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Giving Consumers a Say in Policy Development: Influencing Policy or Just Being Heard?

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  • Jane Aronson
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    Abstract

    This paper focuses on the trend to involve consumers in public policy-making and implementation. The development of long-term care policies for elderly people in Ontario is examined as an illustrative case to explore the purposes and accomplishments of such initiatives. Building upon analysis of policy documents, observation of a community consultation process and debates in the literature on consumer participation and on the politics of needs interpretation, it is suggested that government-initiated participatory strategies elicit only particular kinds of information from consumers and do not live up to their democratizing promise.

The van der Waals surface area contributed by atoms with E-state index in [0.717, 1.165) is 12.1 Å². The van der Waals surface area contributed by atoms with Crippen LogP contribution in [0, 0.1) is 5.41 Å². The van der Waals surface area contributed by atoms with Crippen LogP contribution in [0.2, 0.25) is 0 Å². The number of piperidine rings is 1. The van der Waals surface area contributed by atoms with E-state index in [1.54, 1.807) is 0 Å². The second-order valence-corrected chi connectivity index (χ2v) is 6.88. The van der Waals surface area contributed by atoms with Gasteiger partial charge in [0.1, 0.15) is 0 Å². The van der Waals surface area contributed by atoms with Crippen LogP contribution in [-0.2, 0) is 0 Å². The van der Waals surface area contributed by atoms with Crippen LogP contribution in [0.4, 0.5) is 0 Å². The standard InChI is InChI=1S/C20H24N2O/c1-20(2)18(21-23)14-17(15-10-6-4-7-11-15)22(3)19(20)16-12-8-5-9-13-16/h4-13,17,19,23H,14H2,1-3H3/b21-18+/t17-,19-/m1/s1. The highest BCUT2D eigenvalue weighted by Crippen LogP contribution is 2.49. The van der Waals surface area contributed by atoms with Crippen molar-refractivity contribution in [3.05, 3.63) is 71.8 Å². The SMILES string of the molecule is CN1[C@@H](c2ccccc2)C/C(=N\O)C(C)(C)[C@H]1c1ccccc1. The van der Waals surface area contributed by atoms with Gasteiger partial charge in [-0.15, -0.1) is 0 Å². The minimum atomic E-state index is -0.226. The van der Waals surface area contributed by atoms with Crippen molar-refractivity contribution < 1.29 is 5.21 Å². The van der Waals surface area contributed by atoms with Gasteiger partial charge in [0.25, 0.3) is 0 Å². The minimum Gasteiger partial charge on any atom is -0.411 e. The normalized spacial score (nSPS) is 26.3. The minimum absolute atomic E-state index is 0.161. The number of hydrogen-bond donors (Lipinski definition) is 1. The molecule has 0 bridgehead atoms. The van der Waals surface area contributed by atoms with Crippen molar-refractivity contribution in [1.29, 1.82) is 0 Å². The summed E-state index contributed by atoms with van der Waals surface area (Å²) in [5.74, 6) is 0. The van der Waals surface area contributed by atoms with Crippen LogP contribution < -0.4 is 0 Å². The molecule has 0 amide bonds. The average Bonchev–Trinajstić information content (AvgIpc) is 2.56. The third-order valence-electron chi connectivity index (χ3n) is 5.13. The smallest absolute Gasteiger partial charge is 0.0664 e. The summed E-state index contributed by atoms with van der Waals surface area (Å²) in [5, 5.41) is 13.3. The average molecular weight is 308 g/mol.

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    Bibliographic Info

    Article provided by University of Toronto Press in its journal Canadian Public Policy.

    Volume (Year): 19 (1993)
    Issue (Month): 4 (December)
    Pages: 367-378

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    Handle: RePEc:cpp:issued:v:19:y:1993:i:4:p:367-378

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    1. Robert G. Evans, 1987. "Hang Together, or Hang Separately: The Viability of a Universal Health Care System in an Aging Society," Canadian Public Policy, University of Toronto Press, vol. 13(2), pages 165-180, June.
    2. C Charles & S DeMaio, 1992. "Lay Participation in Health Care Decision Making: A Conceptual Framework," Centre for Health Economics and Policy Analysis Working Paper Series 1992-16, Centre for Health Economics and Policy Analysis (CHEPA), McMaster University, Hamilton, Canada.
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